BACKGROUND: ST-elevation myocardial infarction (STEMI) is typically caused by an occlusive coronary thrombus. The process of intracoronary thrombus formation is poorly understood. It is known that inflammatory cells play a role in the formation and resolution of venous thrombi, however their role in coronary thrombosis is not clear. We therefore analyzed inflammatory cells in thrombi derived from patients with STEMI in relation to histologically classified thrombus age.
METHODS: Thrombus aspirates of 113 patients treated with primary percutaneous coronary intervention were prospectively collected and classified (fresh, lytic, or organized) based on hematoxylin and eosin staining. The density of inflammatory cells neutrophils (MPO), monocytes/macrophages (CD68), lymphocytes (CD45), and the platelet area (CD31), were visualized using immunohistochemistry. Patients' history, medication, and laboratory data were registered.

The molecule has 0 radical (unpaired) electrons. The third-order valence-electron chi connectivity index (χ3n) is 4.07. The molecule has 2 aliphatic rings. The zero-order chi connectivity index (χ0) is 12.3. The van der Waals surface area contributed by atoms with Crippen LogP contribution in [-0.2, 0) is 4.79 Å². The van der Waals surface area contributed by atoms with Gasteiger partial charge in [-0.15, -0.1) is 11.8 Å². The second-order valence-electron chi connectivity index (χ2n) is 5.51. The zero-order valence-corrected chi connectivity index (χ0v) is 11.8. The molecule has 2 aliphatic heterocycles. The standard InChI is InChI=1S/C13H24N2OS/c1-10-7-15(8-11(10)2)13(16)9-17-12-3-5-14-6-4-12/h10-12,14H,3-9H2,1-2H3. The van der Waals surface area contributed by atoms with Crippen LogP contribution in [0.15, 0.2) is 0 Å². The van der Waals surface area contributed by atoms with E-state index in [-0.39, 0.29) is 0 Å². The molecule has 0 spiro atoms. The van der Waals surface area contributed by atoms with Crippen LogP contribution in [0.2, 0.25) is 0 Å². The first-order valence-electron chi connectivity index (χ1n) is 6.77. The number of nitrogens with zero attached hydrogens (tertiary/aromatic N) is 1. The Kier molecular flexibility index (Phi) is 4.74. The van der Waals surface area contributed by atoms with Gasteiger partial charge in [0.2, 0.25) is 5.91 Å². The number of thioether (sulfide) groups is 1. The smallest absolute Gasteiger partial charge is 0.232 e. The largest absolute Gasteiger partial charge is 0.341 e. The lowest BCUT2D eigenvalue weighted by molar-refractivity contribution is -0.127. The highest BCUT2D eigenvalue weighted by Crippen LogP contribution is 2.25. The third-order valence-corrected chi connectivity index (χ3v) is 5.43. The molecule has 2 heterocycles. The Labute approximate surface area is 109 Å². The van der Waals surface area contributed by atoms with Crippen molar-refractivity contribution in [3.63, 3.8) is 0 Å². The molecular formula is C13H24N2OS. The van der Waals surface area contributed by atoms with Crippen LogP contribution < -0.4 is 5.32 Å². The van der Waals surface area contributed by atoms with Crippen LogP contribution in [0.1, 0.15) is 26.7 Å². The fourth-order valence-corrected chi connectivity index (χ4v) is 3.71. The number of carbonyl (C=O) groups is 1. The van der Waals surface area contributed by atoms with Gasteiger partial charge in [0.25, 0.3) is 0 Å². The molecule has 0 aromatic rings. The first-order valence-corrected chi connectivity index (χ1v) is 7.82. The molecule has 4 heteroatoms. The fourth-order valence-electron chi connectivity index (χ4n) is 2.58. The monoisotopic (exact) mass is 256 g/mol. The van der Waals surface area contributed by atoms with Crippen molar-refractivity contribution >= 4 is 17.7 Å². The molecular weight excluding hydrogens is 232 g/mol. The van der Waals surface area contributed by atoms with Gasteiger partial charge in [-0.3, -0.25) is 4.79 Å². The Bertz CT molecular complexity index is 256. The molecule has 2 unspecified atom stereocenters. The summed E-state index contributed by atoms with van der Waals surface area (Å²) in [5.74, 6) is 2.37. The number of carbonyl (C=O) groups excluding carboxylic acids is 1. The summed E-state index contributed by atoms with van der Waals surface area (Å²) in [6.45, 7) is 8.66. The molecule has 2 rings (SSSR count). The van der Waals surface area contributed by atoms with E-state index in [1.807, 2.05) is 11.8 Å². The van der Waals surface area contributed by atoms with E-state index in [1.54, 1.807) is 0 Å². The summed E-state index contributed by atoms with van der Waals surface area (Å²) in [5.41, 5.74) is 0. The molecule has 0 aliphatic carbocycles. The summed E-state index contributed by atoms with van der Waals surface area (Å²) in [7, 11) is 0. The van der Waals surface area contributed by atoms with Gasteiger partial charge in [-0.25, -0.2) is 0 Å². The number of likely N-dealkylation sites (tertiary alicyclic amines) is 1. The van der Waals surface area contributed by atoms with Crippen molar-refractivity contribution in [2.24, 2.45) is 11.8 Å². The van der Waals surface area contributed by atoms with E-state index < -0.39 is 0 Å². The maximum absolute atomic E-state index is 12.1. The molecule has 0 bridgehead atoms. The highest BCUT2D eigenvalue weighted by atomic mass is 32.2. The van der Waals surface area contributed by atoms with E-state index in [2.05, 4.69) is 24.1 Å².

RESULTS: Fresh thrombi (76.1%) were the most abundant as compared to lytic (16.8%) and organized (7.1%) thrombi. Neutrophils were significantly less present in organized (169cells/mm(2)) compared to fresh (327 cells/mm(2)) and lytic thrombi (311 cells/mm(2)). Monocytes/macrophages were significantly more present in lytic (471 cells/mm(2)) than in fresh (312 cells/mm(2)) thrombi. We additionally found that thrombi from patients aged <50 years as compared to >50 years old contained significantly more neutrophils and monocytes/macrophages irrespective of thrombus age. Furthermore platelet area was smaller in patients on aspirin again irrespective of thrombus age. No gender differences were found.
CONCLUSIONS: The composition of inflammatory cells differs with thrombus age in thrombosuction material of STEMI patients that in part depends on patient age and medication.